The organizers of Burning Man were blasted by festivalgoers after suggesting that proof off COVID-19 vaccines would be required to attend this year’s festival, which is still up in the air.
On April, 8, Burning Man’s CEO falsely claimed that Nevada requires proof of vaccinations at large events.
After criticism from the counter culture community, Marian Goodell said last weekend she “misspoke,” and walked back the comments.
“We are super aware [of concerns] and thank you for your feedback, and we are weighing the gravity of what that does,” Goodell said in a video message on April 17.
“And we know that [mandatory vaccination] challenges the concepts of radical inclusion, but at this point we kind of look at the ten principals as kind of a body or work, and civic responsibility weighs in there heavily,” Goodell continued.
Producers of the off-beat desert festival have said they won’t decide for sure if the Nevada event, popular with tech-bros and hippies alike, will even take place this year, until the end of the month. It was canceled last summer.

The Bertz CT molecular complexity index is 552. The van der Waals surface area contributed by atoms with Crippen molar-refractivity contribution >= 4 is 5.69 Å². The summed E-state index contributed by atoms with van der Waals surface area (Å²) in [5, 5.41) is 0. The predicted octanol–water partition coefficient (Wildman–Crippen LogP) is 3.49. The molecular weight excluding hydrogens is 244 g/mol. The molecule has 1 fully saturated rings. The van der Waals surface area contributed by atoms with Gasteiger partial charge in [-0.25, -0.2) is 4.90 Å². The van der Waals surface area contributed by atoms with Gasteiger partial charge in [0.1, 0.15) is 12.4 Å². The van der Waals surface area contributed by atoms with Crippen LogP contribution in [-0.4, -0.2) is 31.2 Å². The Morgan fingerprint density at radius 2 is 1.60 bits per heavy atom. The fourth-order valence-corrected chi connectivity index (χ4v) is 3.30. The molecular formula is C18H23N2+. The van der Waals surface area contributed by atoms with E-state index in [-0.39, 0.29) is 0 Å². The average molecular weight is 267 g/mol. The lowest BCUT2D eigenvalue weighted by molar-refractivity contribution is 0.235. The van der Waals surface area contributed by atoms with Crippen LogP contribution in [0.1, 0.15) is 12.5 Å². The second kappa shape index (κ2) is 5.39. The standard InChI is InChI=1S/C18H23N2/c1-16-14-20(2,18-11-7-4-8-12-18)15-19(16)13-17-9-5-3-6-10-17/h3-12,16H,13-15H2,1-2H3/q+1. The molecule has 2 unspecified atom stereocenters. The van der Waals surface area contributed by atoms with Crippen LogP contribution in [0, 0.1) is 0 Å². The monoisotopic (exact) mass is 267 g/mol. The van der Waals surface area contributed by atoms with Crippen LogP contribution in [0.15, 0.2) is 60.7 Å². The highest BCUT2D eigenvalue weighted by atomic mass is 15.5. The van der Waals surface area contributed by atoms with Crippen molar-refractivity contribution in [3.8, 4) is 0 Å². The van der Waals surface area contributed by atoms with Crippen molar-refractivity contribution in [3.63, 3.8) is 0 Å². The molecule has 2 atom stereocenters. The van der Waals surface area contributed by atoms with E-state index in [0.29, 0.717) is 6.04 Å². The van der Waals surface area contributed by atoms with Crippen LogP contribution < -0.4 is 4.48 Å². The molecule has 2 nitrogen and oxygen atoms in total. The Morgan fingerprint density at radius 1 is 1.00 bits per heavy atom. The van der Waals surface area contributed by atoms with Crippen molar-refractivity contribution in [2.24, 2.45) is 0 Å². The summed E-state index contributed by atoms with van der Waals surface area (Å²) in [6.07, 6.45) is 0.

The annual event draws an international crowd of more than 80,000 people to the Black Rock Desert, 100 miles north of Reno.
Organizers realize that most people in other countries, and all children, have not had access to vaccines, Goodell conceded.
“Health and safety of our gathering of people is the number one priority, period, straight up. So actually requiring vaccines is the way we’re leading with that health and safety plan,” Goodell said.
If the festival is a go this year, attendance would be capped at 69,000 and is expected to be lower than that, according to the top organizer.
There’s no word how regulations would impact festival mainstays like the Orgy Dome, or art installations like the “Barbie Death Camp and Wine Bistro.”
New York was the first state to implement “COVID passports,” which are required to gain admission to events and businesses.